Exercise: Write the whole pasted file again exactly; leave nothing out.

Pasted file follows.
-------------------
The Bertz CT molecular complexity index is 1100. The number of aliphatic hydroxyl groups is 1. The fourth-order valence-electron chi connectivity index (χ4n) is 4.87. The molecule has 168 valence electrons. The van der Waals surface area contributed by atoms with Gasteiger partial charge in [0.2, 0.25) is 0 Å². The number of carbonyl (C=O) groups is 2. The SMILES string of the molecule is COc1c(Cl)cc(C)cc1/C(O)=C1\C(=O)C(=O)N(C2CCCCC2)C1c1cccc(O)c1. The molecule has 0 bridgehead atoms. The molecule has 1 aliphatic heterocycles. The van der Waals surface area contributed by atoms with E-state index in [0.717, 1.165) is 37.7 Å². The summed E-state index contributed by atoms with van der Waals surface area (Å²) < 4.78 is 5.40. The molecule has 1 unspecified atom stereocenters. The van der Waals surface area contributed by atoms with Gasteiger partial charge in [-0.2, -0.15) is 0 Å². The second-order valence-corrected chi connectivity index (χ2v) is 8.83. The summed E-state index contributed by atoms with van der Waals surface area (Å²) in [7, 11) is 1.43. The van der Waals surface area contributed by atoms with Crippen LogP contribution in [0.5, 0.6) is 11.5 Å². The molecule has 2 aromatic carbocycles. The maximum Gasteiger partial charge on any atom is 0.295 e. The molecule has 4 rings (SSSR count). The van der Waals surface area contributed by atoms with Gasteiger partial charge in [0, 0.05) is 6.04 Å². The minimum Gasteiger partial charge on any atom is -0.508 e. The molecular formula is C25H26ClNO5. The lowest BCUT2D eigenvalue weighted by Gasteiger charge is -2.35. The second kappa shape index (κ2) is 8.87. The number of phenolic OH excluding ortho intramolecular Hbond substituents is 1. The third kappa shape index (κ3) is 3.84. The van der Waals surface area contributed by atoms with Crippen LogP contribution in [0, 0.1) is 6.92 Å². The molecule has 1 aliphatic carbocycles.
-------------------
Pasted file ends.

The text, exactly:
The Bertz CT molecular complexity index is 1100. The number of aliphatic hydroxyl groups is 1. The fourth-order valence-electron chi connectivity index (χ4n) is 4.87. The molecule has 168 valence electrons. The van der Waals surface area contributed by atoms with Gasteiger partial charge in [0.2, 0.25) is 0 Å². The number of carbonyl (C=O) groups is 2. The SMILES string of the molecule is COc1c(Cl)cc(C)cc1/C(O)=C1\C(=O)C(=O)N(C2CCCCC2)C1c1cccc(O)c1. The molecule has 0 bridgehead atoms. The molecule has 1 aliphatic heterocycles. The van der Waals surface area contributed by atoms with E-state index in [0.717, 1.165) is 37.7 Å². The summed E-state index contributed by atoms with van der Waals surface area (Å²) < 4.78 is 5.40. The molecule has 1 unspecified atom stereocenters. The van der Waals surface area contributed by atoms with Gasteiger partial charge in [-0.2, -0.15) is 0 Å². The second-order valence-corrected chi connectivity index (χ2v) is 8.83. The summed E-state index contributed by atoms with van der Waals surface area (Å²) in [7, 11) is 1.43. The van der Waals surface area contributed by atoms with Crippen LogP contribution in [0.5, 0.6) is 11.5 Å². The molecule has 2 aromatic carbocycles. The maximum Gasteiger partial charge on any atom is 0.295 e. The molecule has 4 rings (SSSR count). The van der Waals surface area contributed by atoms with Gasteiger partial charge in [0, 0.05) is 6.04 Å². The minimum Gasteiger partial charge on any atom is -0.508 e. The molecular formula is C25H26ClNO5. The lowest BCUT2D eigenvalue weighted by Gasteiger charge is -2.35. The second kappa shape index (κ2) is 8.87. The number of phenolic OH excluding ortho intramolecular Hbond substituents is 1. The third kappa shape index (κ3) is 3.84. The van der Waals surface area contributed by atoms with Crippen LogP contribution in [0, 0.1) is 6.92 Å². The molecule has 1 aliphatic carbocycles.